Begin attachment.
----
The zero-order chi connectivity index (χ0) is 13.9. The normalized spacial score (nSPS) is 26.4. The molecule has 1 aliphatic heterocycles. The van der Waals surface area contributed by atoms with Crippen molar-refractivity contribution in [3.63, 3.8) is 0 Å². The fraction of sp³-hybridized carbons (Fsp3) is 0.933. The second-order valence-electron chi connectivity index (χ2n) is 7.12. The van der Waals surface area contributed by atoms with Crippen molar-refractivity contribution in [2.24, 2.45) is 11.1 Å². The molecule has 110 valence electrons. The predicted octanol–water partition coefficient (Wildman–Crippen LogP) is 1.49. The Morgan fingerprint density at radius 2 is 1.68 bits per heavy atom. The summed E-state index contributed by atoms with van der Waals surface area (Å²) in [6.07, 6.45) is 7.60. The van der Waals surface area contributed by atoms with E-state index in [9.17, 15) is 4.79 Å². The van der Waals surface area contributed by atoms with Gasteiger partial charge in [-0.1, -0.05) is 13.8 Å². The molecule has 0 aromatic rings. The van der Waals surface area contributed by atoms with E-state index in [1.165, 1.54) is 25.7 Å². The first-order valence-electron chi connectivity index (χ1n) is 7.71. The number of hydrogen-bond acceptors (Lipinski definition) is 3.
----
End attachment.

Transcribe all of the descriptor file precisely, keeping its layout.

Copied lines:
The zero-order chi connectivity index (χ0) is 13.9. The normalized spacial score (nSPS) is 26.4. The molecule has 1 aliphatic heterocycles. The van der Waals surface area contributed by atoms with Crippen molar-refractivity contribution in [3.63, 3.8) is 0 Å². The fraction of sp³-hybridized carbons (Fsp3) is 0.933. The second-order valence-electron chi connectivity index (χ2n) is 7.12. The van der Waals surface area contributed by atoms with Crippen molar-refractivity contribution in [2.24, 2.45) is 11.1 Å². The molecule has 110 valence electrons. The predicted octanol–water partition coefficient (Wildman–Crippen LogP) is 1.49. The Morgan fingerprint density at radius 2 is 1.68 bits per heavy atom. The summed E-state index contributed by atoms with van der Waals surface area (Å²) in [6.07, 6.45) is 7.60. The van der Waals surface area contributed by atoms with E-state index in [9.17, 15) is 4.79 Å². The van der Waals surface area contributed by atoms with Gasteiger partial charge in [-0.1, -0.05) is 13.8 Å². The molecule has 0 aromatic rings. The van der Waals surface area contributed by atoms with E-state index in [1.165, 1.54) is 25.7 Å². The first-order valence-electron chi connectivity index (χ1n) is 7.71. The number of hydrogen-bond acceptors (Lipinski definition) is 3.